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Thanks Maa review: You need a strong stomach!

Thanks Maa review: You need a strong stomach!

Source: General

By: Sonia Chopra

Critic's Rating: 3/5

Monday 08 March 2010

Movie Title

Thanks Maa review: You need a strong stomach!

Director

Irfan Kamal

Star Cast

Alok Nath, Raghuveer Yadav, Barry John, Sanjay Mishra and Ranvir Shorey

It?s a mystery why this film hasn?t been publicised enough and why theatres are screening it in their most expensive screens, discouraging even the few who are curious about Thanks Maa. For if Slumdog Millionaire can make it, this one, a notch up for its soulful story, certainly deserves to.

Thanks Maa?s characters are so lovable that when the group of five street kids rob a person by creating a diversion, you cannot help but chuckle at their inventiveness.

Soda is the gang leader, older than the other kids by only a few years. The other three are mere followers. The fourth, Salman a.k.a Municipality (Shams), is our hero, with strength of character that would humble most of us.

When Salman is put in a remand home for stealing, he meets the new warden (Alok Nath, creepy - yes, he can play more than the tearful patriarch), who tries to rape him. Traumatised, Salman decides to escape the Home, but finds an abandoned baby at the doorstep. Picking the baby up, Salman wanders about, thinking what to do.

His determination to find the baby?s mother flashes bright in his innocent eyes. It is to the filmmaker?s credit that he showcases the children?s essential vulnerability, despite their street-smartness and cuss-soaked language. His friend-foe Soda instructs the gang to keep away from him, even as they cannot help but be transfixed by the baby.

The film takes us, along with the boy, on a journey by following the clues to find the mother. To get to the mother, Salman has to wrestle information from a cheating husband, a prostitute claiming to be the mother, and a daughter abused by her own father.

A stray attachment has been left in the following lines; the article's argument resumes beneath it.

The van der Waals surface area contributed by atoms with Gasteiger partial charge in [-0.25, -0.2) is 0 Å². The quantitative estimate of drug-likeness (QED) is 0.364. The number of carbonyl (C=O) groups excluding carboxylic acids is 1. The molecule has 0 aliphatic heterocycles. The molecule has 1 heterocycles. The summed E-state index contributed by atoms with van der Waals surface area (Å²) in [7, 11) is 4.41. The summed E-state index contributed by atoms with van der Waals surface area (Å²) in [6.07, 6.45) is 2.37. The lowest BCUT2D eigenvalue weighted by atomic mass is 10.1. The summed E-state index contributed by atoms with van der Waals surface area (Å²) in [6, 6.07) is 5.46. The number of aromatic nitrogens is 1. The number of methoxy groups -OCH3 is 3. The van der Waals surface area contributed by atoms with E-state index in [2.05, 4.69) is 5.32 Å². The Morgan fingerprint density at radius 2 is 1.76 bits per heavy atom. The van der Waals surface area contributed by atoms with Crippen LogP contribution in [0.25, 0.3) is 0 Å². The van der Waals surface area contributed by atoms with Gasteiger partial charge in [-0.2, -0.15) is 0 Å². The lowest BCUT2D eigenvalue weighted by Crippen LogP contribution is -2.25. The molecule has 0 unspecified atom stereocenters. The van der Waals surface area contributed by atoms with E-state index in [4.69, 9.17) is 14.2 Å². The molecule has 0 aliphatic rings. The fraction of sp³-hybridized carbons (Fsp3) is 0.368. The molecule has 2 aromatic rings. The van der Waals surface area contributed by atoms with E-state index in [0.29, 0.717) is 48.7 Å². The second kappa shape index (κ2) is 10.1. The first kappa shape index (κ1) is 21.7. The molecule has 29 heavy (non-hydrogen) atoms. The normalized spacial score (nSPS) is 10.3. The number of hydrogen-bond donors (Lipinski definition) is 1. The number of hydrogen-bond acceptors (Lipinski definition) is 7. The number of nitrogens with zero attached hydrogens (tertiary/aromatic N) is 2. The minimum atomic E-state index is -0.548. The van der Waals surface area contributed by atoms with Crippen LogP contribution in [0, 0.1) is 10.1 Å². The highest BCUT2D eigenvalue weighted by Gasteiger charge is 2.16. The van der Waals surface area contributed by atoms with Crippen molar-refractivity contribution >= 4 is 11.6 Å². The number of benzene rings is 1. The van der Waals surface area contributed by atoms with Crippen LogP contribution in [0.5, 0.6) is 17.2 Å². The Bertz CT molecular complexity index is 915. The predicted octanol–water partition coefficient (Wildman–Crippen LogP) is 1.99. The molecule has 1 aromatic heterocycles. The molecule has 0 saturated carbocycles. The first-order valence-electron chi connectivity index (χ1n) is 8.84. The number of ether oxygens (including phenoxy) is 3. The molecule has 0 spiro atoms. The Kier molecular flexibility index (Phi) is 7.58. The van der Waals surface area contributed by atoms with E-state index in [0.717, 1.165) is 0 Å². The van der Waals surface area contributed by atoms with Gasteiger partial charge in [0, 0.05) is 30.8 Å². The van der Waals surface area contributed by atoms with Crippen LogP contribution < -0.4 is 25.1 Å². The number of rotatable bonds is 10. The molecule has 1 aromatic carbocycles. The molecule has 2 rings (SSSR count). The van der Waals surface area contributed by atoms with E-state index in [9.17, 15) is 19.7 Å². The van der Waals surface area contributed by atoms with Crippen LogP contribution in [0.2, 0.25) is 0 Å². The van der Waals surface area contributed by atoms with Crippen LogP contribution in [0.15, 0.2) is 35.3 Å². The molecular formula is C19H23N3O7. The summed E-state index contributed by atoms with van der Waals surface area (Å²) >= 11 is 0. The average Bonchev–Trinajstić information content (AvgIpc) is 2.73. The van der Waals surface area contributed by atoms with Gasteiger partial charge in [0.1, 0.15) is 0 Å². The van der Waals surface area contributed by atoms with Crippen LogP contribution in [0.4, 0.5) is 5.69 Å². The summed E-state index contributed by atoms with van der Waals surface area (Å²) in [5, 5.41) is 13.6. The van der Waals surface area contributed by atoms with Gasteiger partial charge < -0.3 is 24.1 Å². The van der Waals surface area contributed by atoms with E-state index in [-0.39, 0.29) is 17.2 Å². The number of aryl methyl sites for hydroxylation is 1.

We visit slums, red-light areas where a pimps eyes girls for business, busy khau-gallis, shady love joints where we see two men smooching under an umbrella, and a prostitute who is ready to sell babies into the trade so her daughter can be free.

One wonders if Salman?s character has come out of the filmmaker himself ? both people of conviction. Debut writer-director Irfan Kamal?s Thanks Maa makes comments on various levels. It shames the privileged class, as almost everyone who Salman approaches deals with the request for help by throwing small change in his direction.

And indeed it takes great strength of character for a starving Salman to refuse the money, demanding real information about the mother.

There?s no attempt to camouflage realities, and your eyes will not remain dry for long. You?ll cringe helplessly as our characters, for whom we?ve developed genuine fondness, get ruthlessly battered by cops, molested by middle-aged men, or are eyed for the prostitution market.

How then will these children, facing predators at every step, grow up into stable adults, you imagine. It?s a dismal thought, and not easy to live with.

Thanks Maa is one of the few films that has solid content and is technically masterful - cinematography, music, sound are a treat. Dialogue is unforgettable, remaining true to the characters: Salman?s childish possessiveness of the baby is felt when he replies with a ?mujhe mila hai, mera bacha hai?, when asked whose baby it is.

The acting by the children could humble the best performers in the world. It?s a mystery how in film after film, child actors manage such spot-on, genuine performances. In Thanks Maa, all the kids, except Shams (National Award winner for Best Child Actor), have been hired from slums.

Towards the end, you find yourself promising to help with children?s causes. You?ll think about the movie a long time after it?s over. And that can hardly be said about the films we see at theatres week after week.

Dedicated to abandoned babies (270 in India every single day), if the film has been inspired by Tsotsi (2005 best language film Oscar winner), it makes the original seem a diluted version.

Those addicted to fairy tales and brightly lit frames may find Thanks Maa a demanding watch. It?s hard-hitting, real, raw. Go for it only if you have a strong stomach. On the other hand, since this is the reality we live with every day, we better develop a strong stomach. Don?t miss it.

Rating: 3.5 stars

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